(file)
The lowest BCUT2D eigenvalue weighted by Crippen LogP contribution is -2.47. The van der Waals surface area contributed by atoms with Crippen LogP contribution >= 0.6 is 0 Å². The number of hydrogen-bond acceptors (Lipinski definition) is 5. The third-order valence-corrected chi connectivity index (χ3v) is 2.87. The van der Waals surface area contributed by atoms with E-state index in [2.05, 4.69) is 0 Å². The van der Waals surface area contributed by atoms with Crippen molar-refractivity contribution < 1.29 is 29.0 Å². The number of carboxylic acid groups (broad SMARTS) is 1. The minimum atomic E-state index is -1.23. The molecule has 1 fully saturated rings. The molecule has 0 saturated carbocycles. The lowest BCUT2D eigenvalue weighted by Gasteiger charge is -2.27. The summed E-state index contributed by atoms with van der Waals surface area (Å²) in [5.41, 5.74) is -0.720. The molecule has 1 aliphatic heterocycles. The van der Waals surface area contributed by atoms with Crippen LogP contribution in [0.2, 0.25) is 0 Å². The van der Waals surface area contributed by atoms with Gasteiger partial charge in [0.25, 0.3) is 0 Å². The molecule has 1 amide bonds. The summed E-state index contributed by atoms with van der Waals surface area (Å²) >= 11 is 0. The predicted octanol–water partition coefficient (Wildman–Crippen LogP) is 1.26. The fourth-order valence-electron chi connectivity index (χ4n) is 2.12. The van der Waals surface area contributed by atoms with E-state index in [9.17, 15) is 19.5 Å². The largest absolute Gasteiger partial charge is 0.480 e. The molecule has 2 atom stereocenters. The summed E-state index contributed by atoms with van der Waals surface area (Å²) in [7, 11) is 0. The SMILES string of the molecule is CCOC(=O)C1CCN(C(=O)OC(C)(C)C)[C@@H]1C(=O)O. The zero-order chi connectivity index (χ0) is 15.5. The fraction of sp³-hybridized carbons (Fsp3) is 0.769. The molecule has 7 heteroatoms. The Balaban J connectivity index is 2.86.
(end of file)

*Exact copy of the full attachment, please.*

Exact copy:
The lowest BCUT2D eigenvalue weighted by Crippen LogP contribution is -2.47. The van der Waals surface area contributed by atoms with Crippen LogP contribution >= 0.6 is 0 Å². The number of hydrogen-bond acceptors (Lipinski definition) is 5. The third-order valence-corrected chi connectivity index (χ3v) is 2.87. The van der Waals surface area contributed by atoms with E-state index in [2.05, 4.69) is 0 Å². The van der Waals surface area contributed by atoms with Crippen molar-refractivity contribution < 1.29 is 29.0 Å². The number of carboxylic acid groups (broad SMARTS) is 1. The minimum atomic E-state index is -1.23. The molecule has 1 fully saturated rings. The molecule has 0 saturated carbocycles. The lowest BCUT2D eigenvalue weighted by Gasteiger charge is -2.27. The summed E-state index contributed by atoms with van der Waals surface area (Å²) in [5.41, 5.74) is -0.720. The molecule has 1 aliphatic heterocycles. The van der Waals surface area contributed by atoms with Crippen LogP contribution in [0.2, 0.25) is 0 Å². The van der Waals surface area contributed by atoms with Gasteiger partial charge in [0.25, 0.3) is 0 Å². The molecule has 1 amide bonds. The summed E-state index contributed by atoms with van der Waals surface area (Å²) >= 11 is 0. The predicted octanol–water partition coefficient (Wildman–Crippen LogP) is 1.26. The fourth-order valence-electron chi connectivity index (χ4n) is 2.12. The van der Waals surface area contributed by atoms with E-state index in [9.17, 15) is 19.5 Å². The largest absolute Gasteiger partial charge is 0.480 e. The molecule has 2 atom stereocenters. The summed E-state index contributed by atoms with van der Waals surface area (Å²) in [7, 11) is 0. The SMILES string of the molecule is CCOC(=O)C1CCN(C(=O)OC(C)(C)C)[C@@H]1C(=O)O. The zero-order chi connectivity index (χ0) is 15.5. The fraction of sp³-hybridized carbons (Fsp3) is 0.769. The molecule has 7 heteroatoms. The Balaban J connectivity index is 2.86.